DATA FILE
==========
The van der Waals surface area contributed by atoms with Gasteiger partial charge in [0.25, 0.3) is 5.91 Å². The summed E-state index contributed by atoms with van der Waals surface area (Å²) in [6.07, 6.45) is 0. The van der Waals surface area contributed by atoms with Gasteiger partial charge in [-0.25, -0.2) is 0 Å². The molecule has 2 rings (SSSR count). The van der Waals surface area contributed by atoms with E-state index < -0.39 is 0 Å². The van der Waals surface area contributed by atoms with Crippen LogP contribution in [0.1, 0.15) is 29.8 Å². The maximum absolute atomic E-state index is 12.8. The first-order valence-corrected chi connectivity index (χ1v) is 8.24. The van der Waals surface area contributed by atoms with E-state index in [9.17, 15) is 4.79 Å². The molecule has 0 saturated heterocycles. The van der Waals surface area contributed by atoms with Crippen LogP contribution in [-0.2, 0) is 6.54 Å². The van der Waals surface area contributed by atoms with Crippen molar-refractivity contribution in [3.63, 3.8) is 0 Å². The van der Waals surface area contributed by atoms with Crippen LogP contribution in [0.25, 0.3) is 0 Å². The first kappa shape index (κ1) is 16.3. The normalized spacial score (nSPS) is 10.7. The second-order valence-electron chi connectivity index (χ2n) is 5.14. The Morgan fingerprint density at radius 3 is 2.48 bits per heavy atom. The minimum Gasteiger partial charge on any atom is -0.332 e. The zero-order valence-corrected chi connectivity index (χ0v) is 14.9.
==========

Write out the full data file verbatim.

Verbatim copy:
The van der Waals surface area contributed by atoms with Gasteiger partial charge in [0.25, 0.3) is 5.91 Å². The summed E-state index contributed by atoms with van der Waals surface area (Å²) in [6.07, 6.45) is 0. The van der Waals surface area contributed by atoms with Gasteiger partial charge in [-0.25, -0.2) is 0 Å². The molecule has 2 rings (SSSR count). The van der Waals surface area contributed by atoms with E-state index < -0.39 is 0 Å². The van der Waals surface area contributed by atoms with Crippen LogP contribution in [0.1, 0.15) is 29.8 Å². The maximum absolute atomic E-state index is 12.8. The first-order valence-corrected chi connectivity index (χ1v) is 8.24. The van der Waals surface area contributed by atoms with E-state index in [9.17, 15) is 4.79 Å². The molecule has 0 saturated heterocycles. The van der Waals surface area contributed by atoms with Crippen LogP contribution in [-0.2, 0) is 6.54 Å². The van der Waals surface area contributed by atoms with Crippen molar-refractivity contribution in [3.63, 3.8) is 0 Å². The van der Waals surface area contributed by atoms with Crippen LogP contribution in [0.25, 0.3) is 0 Å². The first kappa shape index (κ1) is 16.3. The normalized spacial score (nSPS) is 10.7. The second-order valence-electron chi connectivity index (χ2n) is 5.14. The Morgan fingerprint density at radius 3 is 2.48 bits per heavy atom. The minimum Gasteiger partial charge on any atom is -0.332 e. The zero-order valence-corrected chi connectivity index (χ0v) is 14.9.